I recently reflected on what might cause sellers to reassess their value pricing and value selling strategies in a changing economy. While both are rooted in value, value pricing and value selling use different tools with different purposes and reference sets. Let’s take a moment to review the basics.
Value Pricing Fundamentals
Value pricing considers all relevant factors and is the best way to optimize your business performance through price. You begin by understanding the value your offering creates for a customer.
Keep in mind though that value must be considered relative to the customer’s next best alternative (think competitor) when evaluating your price. Since you can’t charge a premium for something your competitor can do just as well, you must understand the incremental value your offering creates for the customer. This competitor or market price is the starting point for your value pricing equation.
Your maximum price is the price of the customer’s next best alternative (again, think competitor) plus the incremental value your offering delivers relative to that alternative. This then sets the upper limit to your price.
Your cost sets the lower limit—not to calculate your price, but to ensure that your price is greater than your cost. You now have the upper and lower limits of your pricing.
Here is where the nuance comes in. The key to value pricing is choosing the earnings optimizing price within those limits. You need to share at least some of that value with the customer, but obviously you want to keep as much as possible for your business. You can read more about this value pricing dynamic here.
The key thing to note is that the price of the next best alternative is a significant reference point when setting your value price.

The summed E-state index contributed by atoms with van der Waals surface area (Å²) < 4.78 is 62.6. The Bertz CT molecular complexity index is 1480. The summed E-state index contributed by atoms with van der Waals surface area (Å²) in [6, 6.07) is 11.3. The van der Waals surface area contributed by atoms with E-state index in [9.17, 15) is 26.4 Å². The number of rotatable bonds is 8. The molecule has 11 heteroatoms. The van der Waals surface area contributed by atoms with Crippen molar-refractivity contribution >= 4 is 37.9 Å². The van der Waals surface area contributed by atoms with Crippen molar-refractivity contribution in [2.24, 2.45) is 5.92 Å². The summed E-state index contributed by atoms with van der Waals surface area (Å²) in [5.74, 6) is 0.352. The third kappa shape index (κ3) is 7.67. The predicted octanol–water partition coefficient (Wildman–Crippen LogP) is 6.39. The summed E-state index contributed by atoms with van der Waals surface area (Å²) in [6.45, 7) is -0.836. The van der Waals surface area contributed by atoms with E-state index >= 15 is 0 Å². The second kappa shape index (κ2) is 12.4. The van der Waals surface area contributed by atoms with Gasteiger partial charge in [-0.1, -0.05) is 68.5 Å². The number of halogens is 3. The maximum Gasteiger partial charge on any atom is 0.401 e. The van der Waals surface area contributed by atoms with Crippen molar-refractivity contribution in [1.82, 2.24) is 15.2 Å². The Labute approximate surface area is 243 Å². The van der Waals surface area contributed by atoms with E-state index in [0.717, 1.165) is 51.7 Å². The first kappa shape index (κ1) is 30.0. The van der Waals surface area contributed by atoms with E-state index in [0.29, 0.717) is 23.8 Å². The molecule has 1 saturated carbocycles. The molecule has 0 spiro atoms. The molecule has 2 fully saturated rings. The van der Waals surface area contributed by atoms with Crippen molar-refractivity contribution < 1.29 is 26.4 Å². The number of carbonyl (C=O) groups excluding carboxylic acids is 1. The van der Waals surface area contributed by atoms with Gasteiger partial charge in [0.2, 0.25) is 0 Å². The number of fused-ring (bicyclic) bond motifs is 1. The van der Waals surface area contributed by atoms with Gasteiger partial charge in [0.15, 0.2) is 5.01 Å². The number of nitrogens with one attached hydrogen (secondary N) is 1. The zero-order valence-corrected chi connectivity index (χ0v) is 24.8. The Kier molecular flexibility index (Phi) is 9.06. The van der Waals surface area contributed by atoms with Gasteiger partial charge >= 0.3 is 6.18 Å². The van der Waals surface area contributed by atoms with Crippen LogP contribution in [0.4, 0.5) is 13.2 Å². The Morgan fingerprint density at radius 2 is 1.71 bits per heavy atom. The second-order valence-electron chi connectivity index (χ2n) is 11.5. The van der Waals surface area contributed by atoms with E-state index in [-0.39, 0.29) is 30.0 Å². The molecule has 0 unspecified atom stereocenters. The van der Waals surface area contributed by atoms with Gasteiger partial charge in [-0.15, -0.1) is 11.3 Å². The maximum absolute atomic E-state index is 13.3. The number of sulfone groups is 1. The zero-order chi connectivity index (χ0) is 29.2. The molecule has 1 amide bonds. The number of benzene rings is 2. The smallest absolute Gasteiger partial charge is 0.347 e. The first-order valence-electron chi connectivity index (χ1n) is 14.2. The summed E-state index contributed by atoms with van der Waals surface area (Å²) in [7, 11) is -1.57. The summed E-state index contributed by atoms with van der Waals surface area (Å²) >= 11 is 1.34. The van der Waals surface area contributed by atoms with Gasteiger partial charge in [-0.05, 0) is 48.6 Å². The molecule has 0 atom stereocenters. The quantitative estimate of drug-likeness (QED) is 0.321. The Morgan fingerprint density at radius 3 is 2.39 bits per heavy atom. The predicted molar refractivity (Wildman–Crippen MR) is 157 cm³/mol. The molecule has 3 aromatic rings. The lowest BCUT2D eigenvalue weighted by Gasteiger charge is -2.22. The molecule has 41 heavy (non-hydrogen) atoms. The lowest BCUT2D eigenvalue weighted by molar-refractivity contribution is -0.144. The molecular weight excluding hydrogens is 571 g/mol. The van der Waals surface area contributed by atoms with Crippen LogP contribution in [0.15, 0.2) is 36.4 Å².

Value Selling Fundamentals
Value selling focuses on justifying your price, not setting your price. Justifying your price uses metrics such as Return on Investment (ROI) and Net Present Value (NPV). These metrics estimate whether the customer’s business is better or worse off by investing in your offering, relative to what they are doing today, NOT relative to the competitor.
There may be the rare occasion where the customer wants to get into a Total Cost of Ownership (TCO) analysis to compare your offering against a competitor. That doesn’t justify the investment, it only analyzes the total lifecycle cost between the two alternatives. The good news is that if you have done Value Pricing properly, you will win on a TCO analysis as well.
Although value pricing and value selling both rely on the value you create, their primary difference is their respective reference points.
- Value pricing uses your competitor’s price as a reference point.
- Value selling uses your customer’s current state as the reference point.
If both your and your competitor’s offering create a significant amount of value and your competitor is priced significantly lower than the value created, you could end up with ROI and NPV financial metrics that seem inordinately high. You, and unfortunately your customer, may look at the business case and say, “There’s no way this produces a 150,000% ROI,” when in fact it might. Even though the investment delivers very large returns, your ability to price to capture that value is limited by the competitive price.
The flipside of this is when you look at the investment metrics and think, “We are way underpriced, and we are giving away too much of the value.” Although that may be the case, it might also be true that you aren’t delivering enough incremental value relative to the competitor to sustain a higher price. If you try to set your price based on the total value delivered, and not the relative value delivered, you could end up overpriced.
Value pricing compares against the customer’s next best alternative, whereas value selling usually compares against the current state, or status quo. This can lead to very high ROI, which can be misleading.
It is easy to confuse value pricing and value selling because they both say and rely on customer value. In the end, although related, they are significantly different. Use value pricing to set your price relative to the competition. Use value selling to justify the investment in your offering based on the price that has been set.
How Can ROI Selling Help?
Here’s how ROI Selling can help you thrive in tough times.
- Provide consulting services to help you develop or refine your value-based pricing
- Build ROI tools to justify your pricing and close more deals
- Deliver value-based sales training and program roll-out support
Connect with Darrin Fleming on LinkedIn.
Join the Value Selling for B2B Marketing and Sales Leaders LinkedIn Group.
Visit the ROI Selling Resource Center.